Young Adults: Career In Tech? No Thanks!

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Downers Grove, Ill. — June 18

The love affair teenagers and young adults have with technology doesn’t necessarily translate into interest in a career in information technology, according to a recent study.

While 97 percent of teens and young adults report loving or liking technology, just 18 percent report a definitive interest in a career in IT, according to a study titled “Youth Opinions of Careers in IT” by CompTIA, a nonprofit association for the IT industry. The study is based on an online survey of 1,002 U.S. teens and young adults, and was conducted between March 27 and April 2, 2012.

Though a relatively small pool of students is interested in IT careers, the CompTIA research reveals a much larger pool of “maybes” — 38 percent of girls and 48 percent of boys. Lack of familiarity with the IT field is cited as a primary factor contributing to low interest in the career path.

Interest levels jump when teens and young adults are presented with options for specific jobs. Nearly half of the respondents can see themselves potentially designing video games; 41 percent envision creating applications for mobile devices; 39 percent, designing Web pages; and 34 percent, applying technology in fields such as health care or education. In fact, six in 10 respondents perceive an IT career as an opportunity to help people.

“It’s sometimes easy to overlook the vital creative, collaborative and problem-solving elements of technology work as well as the diversity of occupations within the field,” said Carolyn April, director, industry analysis, CompTIA.

This lack of understanding of the variety of career options in the IT field is reflected in other findings in the study. For example, 21 percent of respondents perceive the job as working alone in front of a computer all day. Additionally, only 26 percent believe IT occupations are in demand — despite evidence to the contrary from job boards and other surveys.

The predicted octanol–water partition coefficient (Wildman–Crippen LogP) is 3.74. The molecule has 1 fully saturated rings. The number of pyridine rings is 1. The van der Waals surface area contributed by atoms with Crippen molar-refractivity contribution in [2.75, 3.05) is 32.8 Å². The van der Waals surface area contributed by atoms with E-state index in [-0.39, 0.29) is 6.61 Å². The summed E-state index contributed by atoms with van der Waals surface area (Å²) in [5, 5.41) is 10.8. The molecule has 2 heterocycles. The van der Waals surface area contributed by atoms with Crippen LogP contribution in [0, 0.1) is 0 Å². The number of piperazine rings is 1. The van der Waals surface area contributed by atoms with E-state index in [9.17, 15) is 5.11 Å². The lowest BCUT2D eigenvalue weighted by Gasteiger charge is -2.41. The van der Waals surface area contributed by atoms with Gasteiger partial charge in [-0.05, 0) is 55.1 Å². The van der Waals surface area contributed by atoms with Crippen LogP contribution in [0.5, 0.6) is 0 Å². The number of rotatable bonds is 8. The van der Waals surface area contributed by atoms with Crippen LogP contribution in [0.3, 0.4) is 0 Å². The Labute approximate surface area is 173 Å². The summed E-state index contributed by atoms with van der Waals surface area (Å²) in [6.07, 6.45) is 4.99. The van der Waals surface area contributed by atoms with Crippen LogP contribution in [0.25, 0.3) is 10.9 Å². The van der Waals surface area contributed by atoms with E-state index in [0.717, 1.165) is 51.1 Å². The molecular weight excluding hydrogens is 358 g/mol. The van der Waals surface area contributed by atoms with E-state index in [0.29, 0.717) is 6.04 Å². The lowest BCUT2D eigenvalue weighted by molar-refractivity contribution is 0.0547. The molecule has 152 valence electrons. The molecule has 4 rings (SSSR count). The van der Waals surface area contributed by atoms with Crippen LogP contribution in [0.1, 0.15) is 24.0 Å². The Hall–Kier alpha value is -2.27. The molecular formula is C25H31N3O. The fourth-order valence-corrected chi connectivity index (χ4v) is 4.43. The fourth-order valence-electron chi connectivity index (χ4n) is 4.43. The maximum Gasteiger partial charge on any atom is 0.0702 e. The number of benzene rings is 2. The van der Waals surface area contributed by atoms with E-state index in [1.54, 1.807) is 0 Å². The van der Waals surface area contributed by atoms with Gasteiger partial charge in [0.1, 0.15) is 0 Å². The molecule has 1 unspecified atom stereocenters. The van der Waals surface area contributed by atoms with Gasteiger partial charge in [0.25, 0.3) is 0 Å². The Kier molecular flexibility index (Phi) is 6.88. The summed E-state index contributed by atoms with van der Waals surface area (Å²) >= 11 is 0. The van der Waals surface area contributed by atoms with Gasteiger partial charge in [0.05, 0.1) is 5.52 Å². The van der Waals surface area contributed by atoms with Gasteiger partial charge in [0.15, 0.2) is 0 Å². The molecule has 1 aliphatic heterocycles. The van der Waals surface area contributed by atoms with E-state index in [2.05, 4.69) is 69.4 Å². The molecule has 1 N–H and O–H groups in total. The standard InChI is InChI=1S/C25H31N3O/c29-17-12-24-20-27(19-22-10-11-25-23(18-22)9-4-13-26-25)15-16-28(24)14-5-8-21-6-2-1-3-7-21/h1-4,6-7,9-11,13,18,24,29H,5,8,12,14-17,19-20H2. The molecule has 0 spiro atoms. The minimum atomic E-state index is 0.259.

When asked if they have firsthand knowledge of what’s it’s like to work in IT — based on a family member or friend working in the industry — 61 percent say they do not.

More Choices, More Decisions
The information economy has generated a host of new occupational categories.

“Mobile app developers, digital content curators, ethical hackers and big data analysts are just a few examples of the career options available today that weren’t present just a few years ago,” April said. “Teens and young adults face a bewildering set of options.”

Today’s teens and young adults recognize the importance of post-secondary education and training. Four out of five students in the CompTIA study hope to pursue a four-year college education; 9 percent plan to attend a two-year college; and 7 percent a technical or trade school.

The study also finds that teens and young adults may be preparing for technology careers without realizing it. Nearly six in 10 serve as technology facilitators and troubleshooters for their family and friends. An additional one-third provide occasional tech support for problems with computers, software, mobile devices or related technologies.

“This hands-on experience will serve them well, even if they don’t opt for a career in a technology field,” April said. “In the information economy, technical literacy is a prerequisite for many occupations, even beyond technology positions.”

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